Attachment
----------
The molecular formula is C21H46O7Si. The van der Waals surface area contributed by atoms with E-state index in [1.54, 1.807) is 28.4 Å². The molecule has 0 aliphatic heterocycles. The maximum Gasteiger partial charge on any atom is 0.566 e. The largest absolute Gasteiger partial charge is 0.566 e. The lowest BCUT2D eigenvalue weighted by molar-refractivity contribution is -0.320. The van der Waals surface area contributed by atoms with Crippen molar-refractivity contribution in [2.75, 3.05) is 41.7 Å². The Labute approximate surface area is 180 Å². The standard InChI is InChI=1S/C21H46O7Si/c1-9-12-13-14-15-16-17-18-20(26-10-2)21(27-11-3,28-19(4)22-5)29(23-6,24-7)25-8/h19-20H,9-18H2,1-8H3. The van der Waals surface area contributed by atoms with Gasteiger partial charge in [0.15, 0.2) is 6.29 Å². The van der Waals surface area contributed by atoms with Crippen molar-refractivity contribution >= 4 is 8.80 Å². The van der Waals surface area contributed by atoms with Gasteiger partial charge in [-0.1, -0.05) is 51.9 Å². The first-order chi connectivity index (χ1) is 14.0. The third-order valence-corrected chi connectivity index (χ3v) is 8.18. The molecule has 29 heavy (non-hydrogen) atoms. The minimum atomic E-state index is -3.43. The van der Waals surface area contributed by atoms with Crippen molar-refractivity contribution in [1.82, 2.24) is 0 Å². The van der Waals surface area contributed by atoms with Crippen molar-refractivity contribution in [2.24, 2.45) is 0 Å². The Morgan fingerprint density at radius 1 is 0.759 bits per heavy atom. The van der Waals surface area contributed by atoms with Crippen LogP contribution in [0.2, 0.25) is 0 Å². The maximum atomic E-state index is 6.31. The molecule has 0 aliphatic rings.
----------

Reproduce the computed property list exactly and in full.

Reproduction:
The molecular formula is C21H46O7Si. The van der Waals surface area contributed by atoms with E-state index in [1.54, 1.807) is 28.4 Å². The molecule has 0 aliphatic heterocycles. The maximum Gasteiger partial charge on any atom is 0.566 e. The largest absolute Gasteiger partial charge is 0.566 e. The lowest BCUT2D eigenvalue weighted by molar-refractivity contribution is -0.320. The van der Waals surface area contributed by atoms with Crippen molar-refractivity contribution in [2.75, 3.05) is 41.7 Å². The Labute approximate surface area is 180 Å². The standard InChI is InChI=1S/C21H46O7Si/c1-9-12-13-14-15-16-17-18-20(26-10-2)21(27-11-3,28-19(4)22-5)29(23-6,24-7)25-8/h19-20H,9-18H2,1-8H3. The van der Waals surface area contributed by atoms with Gasteiger partial charge in [0.15, 0.2) is 6.29 Å². The van der Waals surface area contributed by atoms with Crippen molar-refractivity contribution >= 4 is 8.80 Å². The van der Waals surface area contributed by atoms with Gasteiger partial charge in [-0.1, -0.05) is 51.9 Å². The first-order chi connectivity index (χ1) is 14.0. The third-order valence-corrected chi connectivity index (χ3v) is 8.18. The molecule has 29 heavy (non-hydrogen) atoms. The minimum atomic E-state index is -3.43. The van der Waals surface area contributed by atoms with Crippen molar-refractivity contribution in [1.82, 2.24) is 0 Å². The van der Waals surface area contributed by atoms with Crippen molar-refractivity contribution in [2.24, 2.45) is 0 Å². The Morgan fingerprint density at radius 1 is 0.759 bits per heavy atom. The van der Waals surface area contributed by atoms with Crippen LogP contribution in [0.2, 0.25) is 0 Å². The maximum atomic E-state index is 6.31. The molecule has 0 aliphatic rings.